DCR will deploy multilingual signs beginning in 2022
On February 9 at 10:00 a.m., the Metropolitan Beaches Commission (MBC) and Save the Harbor/Save the Bayconvened a Virtual Public Hearing to address language barriers on the public beaches in Lynn, Nahant, Revere, Winthrop, East Boston, South Boston, Dorchester, Quincy and Hull. At the hearing the MBC took testimony from people who do not predominantly communicate in English about the obstacles they face when they try to use and enjoy the region’s public beaches. In addition, participants heard presentations on current and best practices for multilingual signage and websites.
“Overcoming language barriers is a key issue,” said Save the Harbor/Save the Bay Executive Director Chris Mancini. “If we don’t have diversity in programs and signage on our beaches, folks will be forced to be spectators when they should be involved, active participants.”
MBC Co-Chair Representative Adrian Madaro of East Boston set the tone in his opening remarks, saying, “In East Boston, language justice and language access are not merely aspirations; they are absolute necessities to ensure the safety, well-being, and success of all of our neighbors.”
“Of the 250 signs we looked at across our Massachusetts coast, just four of them were in languages other than English. That’s simply not good enough,” said Save the Harbor/Save the Bay’s Director of Strategy and Communications, Bruce Berman.
“QR codes on beach signage is one easy way to connect people to the multilingual resources they need,” said Save the Harbor/Save the Bay’s Policy Intern, Caroline Adamson, during her presentation, pointing out that QR codes are already in use on signs in Revere and elsewhere.
Among those who testified at the hearing were Department of Conservation & Recreation (DCR) Acting Commissioner Stephanie Cooper and Boston City Councilor-at-Large Julia Mejia. According to Cooper, “We are focused on having our areas accessible and safe. We also need to have signage and information that provides people with the rules and regulations. What are the amenities? What do I need to know to enjoy the beach and be safe?”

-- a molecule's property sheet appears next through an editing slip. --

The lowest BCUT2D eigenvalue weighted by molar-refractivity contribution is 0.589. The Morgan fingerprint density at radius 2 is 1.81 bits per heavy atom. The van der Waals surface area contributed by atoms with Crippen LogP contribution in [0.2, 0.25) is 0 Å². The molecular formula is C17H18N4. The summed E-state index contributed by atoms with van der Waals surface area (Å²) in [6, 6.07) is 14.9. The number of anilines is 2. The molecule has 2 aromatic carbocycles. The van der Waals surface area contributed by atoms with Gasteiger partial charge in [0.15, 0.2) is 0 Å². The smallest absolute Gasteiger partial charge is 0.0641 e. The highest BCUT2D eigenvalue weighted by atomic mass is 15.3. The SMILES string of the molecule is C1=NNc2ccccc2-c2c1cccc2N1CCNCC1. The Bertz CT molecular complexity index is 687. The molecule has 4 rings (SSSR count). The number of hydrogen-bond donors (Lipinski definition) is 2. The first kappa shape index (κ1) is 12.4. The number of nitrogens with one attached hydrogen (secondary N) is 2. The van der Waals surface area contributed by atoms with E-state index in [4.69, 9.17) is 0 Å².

Cooper underscored the importance of the use of QR codes, observing that “Save the Harbor/Save the Bay’s presentation highlighted some of where we are headed and some of the progress we still need to make. The great thing about a QR code is that you can provide a lot of information in all the languages that you want. Our plan is to use QR codes this year.”
“I hope that in the years to come our public spaces resemble, more accurately, our community,” said Mejia. “When I look at a lot of the signs, oftentimes at our public beaches everything is still very much in English. I think that we need to do a better job of making sure that if we are serious about creating spaces where people are seen and reflected then translation and information justice is a part of that conversation.”
MBC Co-Chair Senator Brendan Crighton of Lynn agreed and was “inspired by the powerful testimony” he heard at the hearing – “We look forward to using this community input to make our beaches more equitable and inclusive for all people regardless of the language they speak.”
The MBC welcomes public participation and will gladly accept written testimony from all interested parties. Please email your comments to email@example.com. For more information about the hearing, contact Mancini by email to firstname.lastname@example.org or on his cell at (617) 909-6667, or contact Berman by email to email@example.com or on his cell at 617-293-6243.